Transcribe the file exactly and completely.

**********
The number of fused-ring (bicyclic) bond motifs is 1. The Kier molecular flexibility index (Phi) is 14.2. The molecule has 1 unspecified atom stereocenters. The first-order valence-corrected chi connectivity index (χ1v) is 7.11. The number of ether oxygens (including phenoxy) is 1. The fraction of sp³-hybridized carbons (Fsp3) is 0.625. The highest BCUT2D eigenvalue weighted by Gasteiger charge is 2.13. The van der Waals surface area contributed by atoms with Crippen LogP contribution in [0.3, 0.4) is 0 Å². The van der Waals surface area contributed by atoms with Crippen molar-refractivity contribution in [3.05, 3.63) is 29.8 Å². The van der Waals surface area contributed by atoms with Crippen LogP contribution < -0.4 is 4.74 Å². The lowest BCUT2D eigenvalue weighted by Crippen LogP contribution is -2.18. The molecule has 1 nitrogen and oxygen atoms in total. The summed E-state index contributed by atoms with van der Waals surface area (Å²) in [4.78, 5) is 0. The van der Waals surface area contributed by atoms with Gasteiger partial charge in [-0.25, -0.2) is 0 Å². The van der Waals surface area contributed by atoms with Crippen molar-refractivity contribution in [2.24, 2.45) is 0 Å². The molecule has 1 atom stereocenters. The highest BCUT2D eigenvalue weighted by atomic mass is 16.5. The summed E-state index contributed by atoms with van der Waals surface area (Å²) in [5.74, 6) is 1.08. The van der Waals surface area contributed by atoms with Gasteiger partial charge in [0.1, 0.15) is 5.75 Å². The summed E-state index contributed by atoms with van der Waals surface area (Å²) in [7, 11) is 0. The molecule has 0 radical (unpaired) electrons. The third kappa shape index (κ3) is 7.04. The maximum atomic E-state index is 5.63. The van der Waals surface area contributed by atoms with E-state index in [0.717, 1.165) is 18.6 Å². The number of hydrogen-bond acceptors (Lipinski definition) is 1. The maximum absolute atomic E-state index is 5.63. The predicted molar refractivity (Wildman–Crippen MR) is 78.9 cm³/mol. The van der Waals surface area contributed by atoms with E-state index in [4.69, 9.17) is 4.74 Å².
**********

The number of fused-ring (bicyclic) bond motifs is 1. The Kier molecular flexibility index (Phi) is 14.2. The molecule has 1 unspecified atom stereocenters. The first-order valence-corrected chi connectivity index (χ1v) is 7.11. The number of ether oxygens (including phenoxy) is 1. The fraction of sp³-hybridized carbons (Fsp3) is 0.625. The highest BCUT2D eigenvalue weighted by Gasteiger charge is 2.13. The van der Waals surface area contributed by atoms with Crippen LogP contribution in [0.3, 0.4) is 0 Å². The van der Waals surface area contributed by atoms with Crippen molar-refractivity contribution in [3.05, 3.63) is 29.8 Å². The van der Waals surface area contributed by atoms with Crippen LogP contribution < -0.4 is 4.74 Å². The lowest BCUT2D eigenvalue weighted by Crippen LogP contribution is -2.18. The molecule has 1 nitrogen and oxygen atoms in total. The summed E-state index contributed by atoms with van der Waals surface area (Å²) in [4.78, 5) is 0. The van der Waals surface area contributed by atoms with Gasteiger partial charge in [-0.25, -0.2) is 0 Å². The van der Waals surface area contributed by atoms with Crippen molar-refractivity contribution in [2.24, 2.45) is 0 Å². The molecule has 1 atom stereocenters. The highest BCUT2D eigenvalue weighted by atomic mass is 16.5. The summed E-state index contributed by atoms with van der Waals surface area (Å²) in [5.74, 6) is 1.08. The van der Waals surface area contributed by atoms with Gasteiger partial charge in [0.1, 0.15) is 5.75 Å². The summed E-state index contributed by atoms with van der Waals surface area (Å²) in [7, 11) is 0. The molecule has 0 radical (unpaired) electrons. The third kappa shape index (κ3) is 7.04. The maximum atomic E-state index is 5.63. The van der Waals surface area contributed by atoms with E-state index in [0.717, 1.165) is 18.6 Å². The number of hydrogen-bond acceptors (Lipinski definition) is 1. The maximum absolute atomic E-state index is 5.63. The predicted molar refractivity (Wildman–Crippen MR) is 78.9 cm³/mol. The van der Waals surface area contributed by atoms with E-state index in [4.69, 9.17) is 4.74 Å².